Time flies when you’re having fun. Ask kids who play Roblox, and they will attest to how 10 hours seems to be too short or not enough. This is one of the reasons why this 17-year-old online multiplayer game still baffles parents to no end. Who could blame them? Ten hours is more than enough for kids to do chores, finish school tasks, bond with parents, siblings, and peers, and get some rest.
More importantly, 10 hours is too long a time for a game where kids can be exposed to the dangers of online gaming, such as harassment, scams, and catfishing. But when the kids say this is one of their ways to unwind, how do we draw the line between protecting our kids and allowing them to have fun?
To gain meaningful insight, we interviewed Xanaya, 9, and Juri, 16, to talk about this game they started playing at ages 6 and 8, respectively. They spill the beans on what parents must know about Roblox. Read on.
A lot has been said about Roblox, but when asked about what Roblox is, Xanaya was quick to answer that “it is a game for people to make new friends,” and Juri described it as “a game wherein players of any age and any ethnicity get to socialize with each other.”
Roblox can also cultivate a much deeper relationship with people they are already friends with. Juri, for instance, shared that she plays Adopt Me on Roblox with her best friend. “It’s nice because we get to talk to other people. It’s like we have a different life online. We have our own community there,” she explains. She also describes that there are games that allow players to just “chill and bond,” which is a great way of expanding one’s circle.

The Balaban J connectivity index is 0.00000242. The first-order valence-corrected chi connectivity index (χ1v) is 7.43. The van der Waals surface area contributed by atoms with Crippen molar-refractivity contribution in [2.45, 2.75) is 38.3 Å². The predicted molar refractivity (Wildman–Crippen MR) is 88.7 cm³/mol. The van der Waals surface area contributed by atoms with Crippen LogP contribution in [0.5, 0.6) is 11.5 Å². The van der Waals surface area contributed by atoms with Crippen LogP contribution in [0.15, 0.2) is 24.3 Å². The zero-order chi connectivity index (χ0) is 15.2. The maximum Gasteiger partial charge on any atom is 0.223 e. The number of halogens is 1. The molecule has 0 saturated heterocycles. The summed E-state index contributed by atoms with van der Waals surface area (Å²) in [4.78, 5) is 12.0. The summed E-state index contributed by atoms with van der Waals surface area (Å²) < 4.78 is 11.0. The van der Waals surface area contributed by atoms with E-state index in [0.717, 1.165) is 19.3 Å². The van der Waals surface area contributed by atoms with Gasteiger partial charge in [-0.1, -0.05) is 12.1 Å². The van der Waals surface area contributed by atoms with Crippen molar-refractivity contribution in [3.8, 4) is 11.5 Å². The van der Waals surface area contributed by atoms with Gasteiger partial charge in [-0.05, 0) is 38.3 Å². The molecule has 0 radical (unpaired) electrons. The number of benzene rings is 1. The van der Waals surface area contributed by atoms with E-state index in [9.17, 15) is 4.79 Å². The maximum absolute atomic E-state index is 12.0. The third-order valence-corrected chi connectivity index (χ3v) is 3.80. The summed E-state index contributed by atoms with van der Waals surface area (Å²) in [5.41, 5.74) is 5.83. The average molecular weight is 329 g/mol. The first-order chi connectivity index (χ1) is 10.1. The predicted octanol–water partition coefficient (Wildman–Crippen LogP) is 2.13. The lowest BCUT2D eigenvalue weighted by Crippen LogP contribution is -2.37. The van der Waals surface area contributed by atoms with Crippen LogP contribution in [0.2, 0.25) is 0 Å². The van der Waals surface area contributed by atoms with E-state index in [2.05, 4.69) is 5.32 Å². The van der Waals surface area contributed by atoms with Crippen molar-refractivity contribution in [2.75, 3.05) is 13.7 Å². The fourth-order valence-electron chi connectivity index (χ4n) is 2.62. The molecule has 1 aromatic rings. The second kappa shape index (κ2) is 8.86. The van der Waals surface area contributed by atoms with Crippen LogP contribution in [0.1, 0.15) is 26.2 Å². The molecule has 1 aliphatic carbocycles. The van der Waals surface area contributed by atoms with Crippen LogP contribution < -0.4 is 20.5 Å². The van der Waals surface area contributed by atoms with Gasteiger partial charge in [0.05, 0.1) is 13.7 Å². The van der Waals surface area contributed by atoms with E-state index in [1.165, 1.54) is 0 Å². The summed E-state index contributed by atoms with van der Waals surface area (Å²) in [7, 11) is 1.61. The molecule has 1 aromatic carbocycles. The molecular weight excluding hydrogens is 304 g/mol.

What sets Roblox apart from other online games is that players can also create their own games that other players can participate in. According to Xanaya, “Roblox is like a play store, but you don’t have to download any games. Instead of one game, there are a thousand games in there. Roblox helps you create and express yourself more to other people.”
Juri supports her on this by saying that players can be inspired to make a new game from existing ones, or they can create a better version of what they are playing. Just when parents think that online games downplay kids’ intelligence, Roblox proves that it can help make creative and innovative kids!
Just like in many games, Roblox allows players to create their profiles and avatars. These avatars can be dressed up however the player would like it, but it comes with an actual price. Xanaya shares that her profile is “just basic,” and “mostly just normal,” because she doesn’t have any Robux.
Robux is the game’s currency, which may be acquired from the Roblox website or through gift cards. Players may also sell their things in particular games to earn Robux, and the Robux may be used to upgrade clothing and expand games, pretty much like in real life. Earning and spending are two important life skills kids must learn early on, and Roblox helps kids learn these.
According to Xanaya, Roblox takes 70% of Robux that people give their co-players, and this is precisely how she learned taxation. Moreover, Juri shared that there are games that transition characters from teen to adult, and asks players to pay their bills and the details about their jobs, so at their young age, they were somehow welcomed to adulthood through Roblox games.